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(Left) Pre-Fall 2020 Men’s collection. (Right) The newly launched LV Pont 9 shoulder bags in calf leather.

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(Left) Louis Vuitton Ngee Ann City Boutique 2nd level. (Right) Pre-Fall 2020 Women’s collection.

Fashion: Trial Run

Achieving a new normal in luxury fashion shopping is proving to be a very challenging experience.
Jun 26, 2020 5:50 AM

LAST FRIDAY, I scheduled my appointment at Louis Vuitton through their online in-store appointment service. On the way to the store in Ngee Ann City at 10.12am, the Chanel boutique on the same floor was already filled with customers even though it had just opened at 10am. It was the first day of Phase 2 - were revenge shoppers out in force already?

Apparently, yes. At Celine, Fendi and Dior, the scenario was the same. They were not crowded with around five to 10 customers, but it turned out that there is a cap of 21 people (including the staff) allowed in some boutiques, like Louis Vuitton.

When you make an appointment online at Louis Vuitton, you will receive a text as to where you will be greeted by your client services advisor. Those who are apprehensive about crowds will be relieved to know that you can skip the queue downstairs and enter through the more discreet second storey entrance.

The safe entry protocols when you enter the boutique are standard. Temperature checks, hand sanitisers and, in Vuitton’s case, disposable latex gloves. It is recommended to wear the gloves especially if you’re purchasing leather goods. For every leather item you touch, you need to sanitise your hands and let it dry for a few minutes before you’re allowed to touch a new one.

Of course, all the client services advisors now wear black washable fabric gloves as part of their uniform. The hosts, who have more interactions with the clients outside of the boutique also wear face shields for added protection. Given the maximum in-store capacity of 21, Vuitton’s staff are on a nine-person rotating basis at one time, which means only 12 customers are allowed in the store.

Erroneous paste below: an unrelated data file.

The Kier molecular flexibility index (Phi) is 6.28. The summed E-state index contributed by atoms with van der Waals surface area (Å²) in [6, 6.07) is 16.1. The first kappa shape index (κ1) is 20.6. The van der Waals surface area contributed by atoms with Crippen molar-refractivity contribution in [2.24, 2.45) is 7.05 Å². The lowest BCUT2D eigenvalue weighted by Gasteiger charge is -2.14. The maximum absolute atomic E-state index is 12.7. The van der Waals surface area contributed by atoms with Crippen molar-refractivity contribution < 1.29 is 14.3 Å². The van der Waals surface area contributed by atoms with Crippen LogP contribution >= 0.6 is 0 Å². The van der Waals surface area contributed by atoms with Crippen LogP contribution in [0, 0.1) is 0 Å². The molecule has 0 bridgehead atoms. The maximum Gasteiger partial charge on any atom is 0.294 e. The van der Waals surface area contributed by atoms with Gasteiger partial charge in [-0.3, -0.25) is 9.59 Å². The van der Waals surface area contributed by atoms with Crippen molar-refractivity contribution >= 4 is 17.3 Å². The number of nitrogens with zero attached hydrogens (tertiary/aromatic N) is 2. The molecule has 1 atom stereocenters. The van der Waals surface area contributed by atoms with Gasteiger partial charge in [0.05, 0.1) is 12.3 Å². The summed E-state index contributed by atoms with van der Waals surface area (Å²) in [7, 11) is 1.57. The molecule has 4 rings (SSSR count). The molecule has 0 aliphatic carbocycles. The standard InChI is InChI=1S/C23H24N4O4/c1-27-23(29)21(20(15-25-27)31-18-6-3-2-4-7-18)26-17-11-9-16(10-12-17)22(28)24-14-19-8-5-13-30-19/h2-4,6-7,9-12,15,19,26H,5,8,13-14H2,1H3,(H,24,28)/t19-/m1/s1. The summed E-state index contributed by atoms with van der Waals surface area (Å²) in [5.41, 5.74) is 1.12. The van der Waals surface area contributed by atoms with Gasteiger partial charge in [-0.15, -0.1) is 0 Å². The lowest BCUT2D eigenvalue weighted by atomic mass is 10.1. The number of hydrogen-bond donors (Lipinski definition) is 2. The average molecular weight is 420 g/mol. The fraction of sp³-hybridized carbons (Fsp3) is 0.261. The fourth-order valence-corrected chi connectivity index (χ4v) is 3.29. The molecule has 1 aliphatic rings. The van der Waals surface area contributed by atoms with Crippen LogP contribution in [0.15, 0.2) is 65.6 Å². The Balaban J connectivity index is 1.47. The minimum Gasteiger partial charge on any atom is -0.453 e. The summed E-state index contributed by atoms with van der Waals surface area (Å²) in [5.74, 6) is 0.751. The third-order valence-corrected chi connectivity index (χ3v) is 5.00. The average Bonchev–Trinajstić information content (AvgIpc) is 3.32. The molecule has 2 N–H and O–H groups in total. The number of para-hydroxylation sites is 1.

In the Covid-19 shopping era, the customers will need to adapt to many new protocols, like longer waiting times as sections of the store need to be sanitised once a customer leaves. And, due to strict social distancing measures, physical contact is strictly prohibited. The brand takes the safety of their staff and clients as the utmost priority.

One of the perks when you shop at a luxury boutique is the level of personal interaction between the customer and the salesperson. Previously, when you would like to try a scarf, the salesperson will tie the scarf on you to demonstrate different styling options or assist you in extending the handle, or open the clasp on a four-figure handbag.

With the new protocols however, the client is expected to do it on their own by mirroring what the salesperson is doing. This may pose to be one of the biggest challenges in luxury retail because it may put a very expensive product at risk, through no fault of the client. Explaining or giving out directions through a mask may not be heard quite so clearly and mistakes may occur. There will be difficult clients and complicated situations. What if a zip gets stuck on a S$25,000 dress and the customer needs help? Will social distancing protocols
be slightly relaxed? If not, extra costs may be incurred to fix faulty items.

Reopening the doors of luxury retail may pose more problems than solutions if brands aren’t open minded and adaptable to the anxious reality of this pandemic.

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